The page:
Note: The full version of this paper is available in French with an accompanying English overview.
Internal displacement is not a new phenomenon in Côte d’Ivoire. Conflict and displacement in Côte d’Ivoire are linked to competition for political power, the economic downturn, and a corresponding sharp increase in poverty in a country that had previously enjoyed a comparatively high standard of development.
In many ways, women have borne the brunt of the country’s conflicts and its protracted displacement situation. Displaced women suffered numerous human rights violations, and along with their families have struggled to re-establish sustainable livelihoods – both while displaced, and upon returning to their communities or seeking out another solution to their displacement. The conflict resulted in the destruction of the productive capital of thousands of households, and a marked increase in single-parent families due to the death of many men in the violence. Looting, destruction and land-grabbing have undercut the economic sectors (including subsistence agriculture and petty trade) that typically employ the poorest of the poor, particularly female heads of household. This has undermined the ability of many displaced families to recover from the economic losses associated with their forced migration, and to secure sustainable solutions to their displacement. Inequitable property inheritance practices and heightened risk of sexual and gender-based violence, particularly amongst internally displaced young women, further complicate the efforts of displaced women to make a living.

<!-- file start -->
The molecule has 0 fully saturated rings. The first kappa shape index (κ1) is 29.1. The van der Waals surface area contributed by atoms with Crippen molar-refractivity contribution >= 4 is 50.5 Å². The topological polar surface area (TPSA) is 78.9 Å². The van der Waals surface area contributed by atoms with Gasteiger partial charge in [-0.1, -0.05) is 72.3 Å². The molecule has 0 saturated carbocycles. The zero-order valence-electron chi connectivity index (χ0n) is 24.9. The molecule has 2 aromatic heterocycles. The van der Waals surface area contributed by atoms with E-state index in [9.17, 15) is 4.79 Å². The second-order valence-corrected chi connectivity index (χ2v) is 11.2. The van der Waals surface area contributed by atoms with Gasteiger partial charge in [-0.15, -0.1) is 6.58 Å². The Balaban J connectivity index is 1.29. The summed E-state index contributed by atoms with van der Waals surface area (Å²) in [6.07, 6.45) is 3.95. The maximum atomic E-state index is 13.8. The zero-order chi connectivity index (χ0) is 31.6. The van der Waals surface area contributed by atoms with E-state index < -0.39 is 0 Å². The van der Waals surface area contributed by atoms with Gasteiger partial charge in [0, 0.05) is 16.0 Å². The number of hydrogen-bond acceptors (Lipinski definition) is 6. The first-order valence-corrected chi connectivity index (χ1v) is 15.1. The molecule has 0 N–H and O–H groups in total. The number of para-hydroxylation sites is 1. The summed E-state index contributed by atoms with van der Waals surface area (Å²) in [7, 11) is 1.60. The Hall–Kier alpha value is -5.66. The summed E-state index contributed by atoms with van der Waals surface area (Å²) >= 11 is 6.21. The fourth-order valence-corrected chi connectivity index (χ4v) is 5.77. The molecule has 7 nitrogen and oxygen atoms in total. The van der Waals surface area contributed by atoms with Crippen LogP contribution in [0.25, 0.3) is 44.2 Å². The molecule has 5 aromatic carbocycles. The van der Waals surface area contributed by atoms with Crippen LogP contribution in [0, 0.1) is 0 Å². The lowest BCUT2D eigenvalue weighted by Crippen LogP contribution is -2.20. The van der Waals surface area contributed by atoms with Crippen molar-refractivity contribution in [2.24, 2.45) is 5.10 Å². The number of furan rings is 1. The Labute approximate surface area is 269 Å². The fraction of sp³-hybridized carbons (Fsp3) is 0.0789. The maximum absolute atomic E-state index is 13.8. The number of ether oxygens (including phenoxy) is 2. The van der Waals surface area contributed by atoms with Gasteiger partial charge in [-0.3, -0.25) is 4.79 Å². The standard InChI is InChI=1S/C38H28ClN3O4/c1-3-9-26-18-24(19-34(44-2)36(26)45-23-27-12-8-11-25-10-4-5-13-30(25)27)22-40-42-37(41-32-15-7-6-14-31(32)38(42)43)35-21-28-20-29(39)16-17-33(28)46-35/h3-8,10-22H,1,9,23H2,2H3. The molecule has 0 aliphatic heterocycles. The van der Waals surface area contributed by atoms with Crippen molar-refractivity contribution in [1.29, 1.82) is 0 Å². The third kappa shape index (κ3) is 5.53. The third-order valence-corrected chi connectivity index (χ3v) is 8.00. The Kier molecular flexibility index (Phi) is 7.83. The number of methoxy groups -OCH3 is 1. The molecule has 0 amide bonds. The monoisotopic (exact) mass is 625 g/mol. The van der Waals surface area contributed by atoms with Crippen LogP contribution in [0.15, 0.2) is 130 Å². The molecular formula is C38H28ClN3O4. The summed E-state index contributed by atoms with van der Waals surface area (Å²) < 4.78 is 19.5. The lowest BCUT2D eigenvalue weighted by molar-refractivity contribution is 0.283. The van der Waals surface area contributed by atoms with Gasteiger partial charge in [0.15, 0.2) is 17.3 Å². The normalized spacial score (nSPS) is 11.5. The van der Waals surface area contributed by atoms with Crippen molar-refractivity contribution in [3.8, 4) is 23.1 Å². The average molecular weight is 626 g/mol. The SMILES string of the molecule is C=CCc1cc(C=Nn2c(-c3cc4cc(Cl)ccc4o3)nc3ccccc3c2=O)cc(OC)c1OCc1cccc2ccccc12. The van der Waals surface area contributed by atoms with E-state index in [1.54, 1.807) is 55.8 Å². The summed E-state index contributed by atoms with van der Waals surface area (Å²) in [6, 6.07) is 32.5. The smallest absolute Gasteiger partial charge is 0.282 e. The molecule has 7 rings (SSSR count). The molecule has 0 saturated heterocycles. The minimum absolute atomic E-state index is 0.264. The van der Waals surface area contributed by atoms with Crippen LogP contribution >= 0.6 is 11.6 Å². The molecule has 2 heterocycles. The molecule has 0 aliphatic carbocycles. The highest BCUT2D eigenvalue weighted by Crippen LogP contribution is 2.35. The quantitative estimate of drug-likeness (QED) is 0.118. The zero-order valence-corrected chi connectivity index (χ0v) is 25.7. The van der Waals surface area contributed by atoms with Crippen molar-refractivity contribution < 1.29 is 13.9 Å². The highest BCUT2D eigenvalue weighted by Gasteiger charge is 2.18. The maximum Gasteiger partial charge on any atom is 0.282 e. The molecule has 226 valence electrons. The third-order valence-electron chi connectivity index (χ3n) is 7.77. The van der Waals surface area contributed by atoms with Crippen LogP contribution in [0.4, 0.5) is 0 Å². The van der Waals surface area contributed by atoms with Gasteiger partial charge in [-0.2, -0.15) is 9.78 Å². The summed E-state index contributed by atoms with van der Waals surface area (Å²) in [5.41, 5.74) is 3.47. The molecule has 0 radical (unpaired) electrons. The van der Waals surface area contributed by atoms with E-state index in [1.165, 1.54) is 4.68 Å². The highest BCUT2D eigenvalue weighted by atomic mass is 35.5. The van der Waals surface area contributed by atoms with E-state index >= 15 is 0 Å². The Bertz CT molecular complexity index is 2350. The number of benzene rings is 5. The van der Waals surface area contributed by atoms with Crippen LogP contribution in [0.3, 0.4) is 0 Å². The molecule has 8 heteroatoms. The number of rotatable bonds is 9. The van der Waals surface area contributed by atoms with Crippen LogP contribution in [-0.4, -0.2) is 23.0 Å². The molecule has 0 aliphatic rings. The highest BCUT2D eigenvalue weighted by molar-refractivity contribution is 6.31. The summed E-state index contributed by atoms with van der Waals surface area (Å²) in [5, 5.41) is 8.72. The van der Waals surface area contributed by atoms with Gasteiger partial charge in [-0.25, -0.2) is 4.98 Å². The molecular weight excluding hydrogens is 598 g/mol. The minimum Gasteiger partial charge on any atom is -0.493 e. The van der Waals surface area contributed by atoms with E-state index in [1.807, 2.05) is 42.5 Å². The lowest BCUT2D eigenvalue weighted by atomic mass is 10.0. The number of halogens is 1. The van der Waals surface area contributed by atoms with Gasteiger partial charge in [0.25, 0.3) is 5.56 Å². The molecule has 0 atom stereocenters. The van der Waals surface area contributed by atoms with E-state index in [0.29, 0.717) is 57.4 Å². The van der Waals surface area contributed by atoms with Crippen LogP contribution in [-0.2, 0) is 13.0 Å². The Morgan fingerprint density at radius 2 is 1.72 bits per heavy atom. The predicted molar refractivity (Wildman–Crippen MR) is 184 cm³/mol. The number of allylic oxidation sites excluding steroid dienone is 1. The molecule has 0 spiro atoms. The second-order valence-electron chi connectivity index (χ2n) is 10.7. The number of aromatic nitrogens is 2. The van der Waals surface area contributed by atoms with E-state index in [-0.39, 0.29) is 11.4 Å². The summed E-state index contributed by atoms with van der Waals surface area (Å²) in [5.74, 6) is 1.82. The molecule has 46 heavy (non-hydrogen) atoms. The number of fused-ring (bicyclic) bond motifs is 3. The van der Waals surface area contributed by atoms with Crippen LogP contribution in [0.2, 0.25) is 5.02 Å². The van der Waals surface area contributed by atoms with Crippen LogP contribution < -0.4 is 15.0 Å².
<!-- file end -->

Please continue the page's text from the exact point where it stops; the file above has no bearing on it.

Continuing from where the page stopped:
This research underlines the importance of understanding the gender dimensions of IDP livelihoods, taking into particular account household-level dynamics and the broader socio-economic context within which livelihood interventions are implemented. While many displaced women assume new roles as primary breadwinners for their families, this research suggests that the ability of displaced women to develop relevant adaptation strategies, particularly through the creation of sustainable livelihoods, depends in part on the socio-economic status of their households before the crisis. Without other employed household members, many middle class Ivorian women cut off from their area of origin or from their social networks encountered particular difficulties adapting and re-establishing means of existence – they are the main victims of a conflict-induced drop in social status. Women with access to support structures and who were economically active before the crisis – those aged 30 to 50 years – have been best able to develop and implement strategies to save money and improve their livelihoods.